Tuesday, January 6, 2009

Work It!


*You May Not Like It, but Learn to Network *
By PHYLLIS KORKKI (NY Times)

Q. Everyone is saying that you need to network to find a new job. But you hate networking. Do you have to do it?

A. Unfortunately, you probably do. Few people can get a job simply by e-mailing a résumé to a hiring manager — especially in these tough times.

It’s an old saw, but it’s true: you are more likely to find your next job through someone you know. The larger that circle of people, and the more you cultivate it, the better off you will be.

Q. But doesn’t this mean you’ll have to use people to achieve selfish goals, or pathetically ask people for help?

A: Not at all: Networking can be done honestly and thoughtfully, and it can help other people as much as they help you. Done correctly, networking is “a matter of teaching and learning rather than trying to put something over on someone,” said Anne Baber, co-founder of Contacts Count, a networking training company based in Silver Spring, Md.

Ms. Baber calls networking “the deliberate process of making connections for mutual benefit.” Instead of thinking “What can I get out of this?” think, “What can I give to this?” she said. Reciprocity is intrinsic to the process.

When you ask someone for help, request specific advice or information rather than leads for jobs, and both of you will feel more comfortable. It is risky for people to give someone they’ve just met a job lead or an introduction because it can put their reputations on the line, Ms. Baber
said.

If you avoid putting people on the spot and are patient and generous, job opportunities will come about organically, from people who have learned that they can trust you.

Q. You accept that networking is something you should have done all along. But you didn’t do it, and now you’re out of job. How do you start building a network? Is it too late?

A. Actually, you already have a network, “raggedy and uncultivated” though it may be, said Liz Ryan, leader of the Ask Liz Ryan online discussion forum, which is devoted to workplace issues. “There’s no statute of limitations on networking,” she said.

So make a list of all the people you know, even if you haven’t been in touch with some of them for years. Former co-workers are an excellent place to start. Other contacts can range from college friends to parents of your children’s soccer teammates to the teacher who directed you in your high school musical, Ms. Ryan said.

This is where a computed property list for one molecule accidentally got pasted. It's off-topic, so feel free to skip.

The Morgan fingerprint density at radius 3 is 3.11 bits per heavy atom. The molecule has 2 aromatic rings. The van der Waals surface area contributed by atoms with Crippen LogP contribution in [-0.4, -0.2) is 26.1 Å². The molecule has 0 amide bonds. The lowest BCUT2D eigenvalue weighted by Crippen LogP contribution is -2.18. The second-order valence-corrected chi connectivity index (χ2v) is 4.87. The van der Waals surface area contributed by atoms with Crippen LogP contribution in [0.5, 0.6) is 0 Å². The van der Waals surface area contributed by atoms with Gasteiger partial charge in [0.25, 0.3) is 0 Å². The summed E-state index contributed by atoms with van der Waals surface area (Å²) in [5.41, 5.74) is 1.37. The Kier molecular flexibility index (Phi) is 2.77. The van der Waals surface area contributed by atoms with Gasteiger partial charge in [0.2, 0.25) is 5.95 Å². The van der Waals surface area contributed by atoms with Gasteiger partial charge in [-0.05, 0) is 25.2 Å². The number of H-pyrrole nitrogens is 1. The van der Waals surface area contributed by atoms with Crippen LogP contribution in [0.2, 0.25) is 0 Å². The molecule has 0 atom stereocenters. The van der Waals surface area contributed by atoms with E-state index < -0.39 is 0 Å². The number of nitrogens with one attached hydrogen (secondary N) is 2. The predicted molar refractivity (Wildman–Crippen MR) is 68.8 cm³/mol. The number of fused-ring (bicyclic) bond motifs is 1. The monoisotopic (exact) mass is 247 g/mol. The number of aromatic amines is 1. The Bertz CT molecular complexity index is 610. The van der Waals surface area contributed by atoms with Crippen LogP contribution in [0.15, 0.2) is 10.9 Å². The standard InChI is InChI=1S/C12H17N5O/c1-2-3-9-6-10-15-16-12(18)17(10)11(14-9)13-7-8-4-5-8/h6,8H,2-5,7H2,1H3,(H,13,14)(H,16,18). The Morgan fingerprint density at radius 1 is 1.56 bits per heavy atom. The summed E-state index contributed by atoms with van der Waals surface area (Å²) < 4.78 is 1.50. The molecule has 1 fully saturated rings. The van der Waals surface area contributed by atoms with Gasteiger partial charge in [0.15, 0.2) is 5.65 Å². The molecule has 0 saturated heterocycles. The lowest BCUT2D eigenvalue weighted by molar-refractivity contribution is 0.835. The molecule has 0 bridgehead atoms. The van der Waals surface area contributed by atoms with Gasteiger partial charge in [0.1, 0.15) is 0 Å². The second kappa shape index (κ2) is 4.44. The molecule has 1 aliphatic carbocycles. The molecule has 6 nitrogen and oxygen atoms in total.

Then get back in touch and, if you are in the same town, suggest having coffee. If it seems appropriate, she said, ask for advice and moral support.

Don’t forget to include your family, friends and neighbors in your network, Ms. Baber said. And make sure that these people — as well as others — understand exactly what you have done in your career, and what you are looking for now.

You’d be surprised: your own mother-in-law may not know exactly what you do, Ms. Baber said. You need to be able to tell a crisp, clear and interesting story about yourself so that people will think of you if they hear of a job that matches your skills, she said.

Q. How do you expand your network?

A. Start by joining a professional association in the field where you want to be hired, Ms. Baber said. Also consider joining a job-hunting club in your area; you can share strategies and connect with more people who are not in your usual circle, she said. Other places to network include alumni associations, health clubs and classes.

Q. You’ve decided to attend a professional networking event. How can you make the most of it?

A. “You go to a networking event to broaden the circle of people that you know,” Ms. Ryan said. Just about the worst thing you can do is stick out your hand and say, “Hello, I’m looking for a job,” because people don’t know how to respond to it. You need to build up goodwill with that person first.

At first, simply engage in conversation as a way to establish mutual interests, she said, and realize that “you’re not trying to solve a problem that day at that moment.” If asked about your job, casually mention that you are looking, but don’t make a big deal out it, she said.

Q. How has technology changed the networking process?

A. A technology component is no longer optional in a job search, Ms. Ryan said. Social networking sites like LinkedIn, Facebook and Twitter offer effective ways to do research on people and companies, to discover if you know anyone inside a company, to reconnect with potential contacts and to establish an online presence.

Having a profile on a career networking site like LinkedIn is very useful in establishing a professional persona, said Liz Lynch, founder of the Center for Networking Excellence in New York. It may also be worthwhile to have a Facebook profile to convey a personal persona, she said. Still, “you can’t just put your profile up there and expect magic to happen,” she said.

Both Ms. Lynch and Ms. Ryan cautioned against spending too much time online. Instead, use your online research and connections to pave the way for offline meetings — because it is still the face-to-face networking that tends to seal the deal.

E-mail: ccouch@nytimes.com

2 comments:

Prica said...

yes ... we should embrace dialogs in society...especially when they're chill.

xx
prica

Johanne said...

Nice Q&A. I agree that networks are really important. I believe that networking is the best way to find openings and gain referrals - something that will increase the chances of getting hired.